Bretton Woods Agreement

Definition - What does Bretton Woods Agreement mean?

The Bretton Woods Agreement was an early monetary system that was in force from the mid 1940s to the early 1970s. The Bretton Woods Agreement was made between the major industrial nations in 1944 and named after the New Hampshire town in which it was created. Bretton Woods essentially served as an exchange rate mechanism with major currencies tradable for U.S. dollars. U.S. dollars were, in turn, convertible to gold at a set rate.

ForexDictionary explains Bretton Woods Agreement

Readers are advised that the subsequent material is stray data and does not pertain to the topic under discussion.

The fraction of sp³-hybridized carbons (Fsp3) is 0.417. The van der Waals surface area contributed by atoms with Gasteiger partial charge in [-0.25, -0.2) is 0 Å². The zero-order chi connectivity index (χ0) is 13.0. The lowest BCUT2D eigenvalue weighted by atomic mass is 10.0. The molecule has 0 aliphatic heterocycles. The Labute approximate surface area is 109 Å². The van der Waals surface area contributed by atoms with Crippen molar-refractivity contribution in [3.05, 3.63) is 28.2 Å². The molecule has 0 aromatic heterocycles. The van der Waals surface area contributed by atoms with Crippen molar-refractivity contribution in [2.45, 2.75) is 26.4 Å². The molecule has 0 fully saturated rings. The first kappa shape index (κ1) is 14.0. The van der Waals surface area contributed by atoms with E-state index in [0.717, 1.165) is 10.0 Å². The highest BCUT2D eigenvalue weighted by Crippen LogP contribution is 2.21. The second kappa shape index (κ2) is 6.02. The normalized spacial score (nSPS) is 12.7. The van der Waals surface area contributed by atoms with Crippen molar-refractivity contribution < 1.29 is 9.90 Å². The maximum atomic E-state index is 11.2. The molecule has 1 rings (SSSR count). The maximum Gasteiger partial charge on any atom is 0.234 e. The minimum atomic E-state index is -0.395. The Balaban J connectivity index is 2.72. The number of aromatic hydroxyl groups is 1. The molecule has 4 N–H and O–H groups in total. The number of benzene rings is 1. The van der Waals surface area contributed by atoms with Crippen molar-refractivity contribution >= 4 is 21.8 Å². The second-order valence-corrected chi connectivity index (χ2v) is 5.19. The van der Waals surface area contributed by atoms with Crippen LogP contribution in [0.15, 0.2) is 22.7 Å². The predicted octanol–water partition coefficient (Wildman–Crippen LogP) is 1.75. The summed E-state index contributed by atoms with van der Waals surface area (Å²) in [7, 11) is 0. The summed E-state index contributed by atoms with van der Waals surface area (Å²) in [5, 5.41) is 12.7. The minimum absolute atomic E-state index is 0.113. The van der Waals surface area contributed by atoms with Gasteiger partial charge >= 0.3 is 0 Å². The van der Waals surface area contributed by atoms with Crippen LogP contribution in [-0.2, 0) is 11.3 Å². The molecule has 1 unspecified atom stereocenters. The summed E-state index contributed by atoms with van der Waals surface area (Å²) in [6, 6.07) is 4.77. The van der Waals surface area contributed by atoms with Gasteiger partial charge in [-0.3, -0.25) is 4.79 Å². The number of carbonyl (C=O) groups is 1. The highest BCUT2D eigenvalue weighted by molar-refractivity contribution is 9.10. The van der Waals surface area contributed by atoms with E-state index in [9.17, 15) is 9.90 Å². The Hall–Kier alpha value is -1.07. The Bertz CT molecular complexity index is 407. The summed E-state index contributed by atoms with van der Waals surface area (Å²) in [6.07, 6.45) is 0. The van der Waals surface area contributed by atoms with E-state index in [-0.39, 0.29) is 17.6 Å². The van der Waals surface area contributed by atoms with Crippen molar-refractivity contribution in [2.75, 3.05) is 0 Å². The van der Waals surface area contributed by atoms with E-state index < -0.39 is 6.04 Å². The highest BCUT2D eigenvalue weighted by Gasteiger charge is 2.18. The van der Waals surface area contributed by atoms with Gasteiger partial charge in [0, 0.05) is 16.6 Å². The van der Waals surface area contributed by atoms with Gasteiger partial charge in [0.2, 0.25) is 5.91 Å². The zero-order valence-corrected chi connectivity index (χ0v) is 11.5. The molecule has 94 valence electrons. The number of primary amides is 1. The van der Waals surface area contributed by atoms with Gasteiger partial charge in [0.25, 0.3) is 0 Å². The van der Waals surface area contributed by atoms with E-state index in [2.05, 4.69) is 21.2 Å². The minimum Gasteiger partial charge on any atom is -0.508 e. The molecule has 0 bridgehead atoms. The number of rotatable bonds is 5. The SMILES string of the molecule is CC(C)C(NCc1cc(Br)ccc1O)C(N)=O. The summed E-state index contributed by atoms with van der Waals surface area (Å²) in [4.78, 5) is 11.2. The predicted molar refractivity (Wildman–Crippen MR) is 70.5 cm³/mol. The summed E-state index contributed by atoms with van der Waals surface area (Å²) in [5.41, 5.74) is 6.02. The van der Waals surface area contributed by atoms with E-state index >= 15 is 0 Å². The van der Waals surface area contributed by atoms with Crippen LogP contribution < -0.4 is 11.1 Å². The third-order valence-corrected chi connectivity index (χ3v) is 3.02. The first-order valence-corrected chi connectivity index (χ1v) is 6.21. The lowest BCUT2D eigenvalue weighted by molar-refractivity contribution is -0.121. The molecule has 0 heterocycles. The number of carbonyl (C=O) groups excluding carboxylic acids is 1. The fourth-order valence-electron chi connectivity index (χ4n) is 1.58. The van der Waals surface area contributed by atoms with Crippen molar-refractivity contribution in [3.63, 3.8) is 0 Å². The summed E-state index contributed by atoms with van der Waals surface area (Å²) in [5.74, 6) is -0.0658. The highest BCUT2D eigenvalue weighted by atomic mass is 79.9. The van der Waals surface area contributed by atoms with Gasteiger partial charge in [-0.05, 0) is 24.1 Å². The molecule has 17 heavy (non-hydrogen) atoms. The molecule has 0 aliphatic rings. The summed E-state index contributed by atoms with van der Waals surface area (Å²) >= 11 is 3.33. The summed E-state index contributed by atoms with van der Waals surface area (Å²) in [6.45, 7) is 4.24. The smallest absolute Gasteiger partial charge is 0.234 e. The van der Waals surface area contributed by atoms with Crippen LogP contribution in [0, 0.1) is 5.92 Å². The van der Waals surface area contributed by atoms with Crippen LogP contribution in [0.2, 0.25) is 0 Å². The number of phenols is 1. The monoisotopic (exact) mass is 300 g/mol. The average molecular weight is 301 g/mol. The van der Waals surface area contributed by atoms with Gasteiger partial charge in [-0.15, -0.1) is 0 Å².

The intentions behind Bretton Woods were to create an efficient system for exchanging currencies, thus making international trade much easier. However, by setting one currency as the reserve currency and making it convertible to gold, the Bretton Woods system created a pseudo-gold standard. The system was doomed as soon as the float of U.S. dollars exceeded the actual gold holdings. Realizing this, nations began to demand trade payments from the U.S. in gold rather than U.S. dollars. President Nixon cancelled the Bretton Woods Agreement in 1971 to stop the gold drain. Since then, the currencies of most nations have been allowed to float freely against one another.
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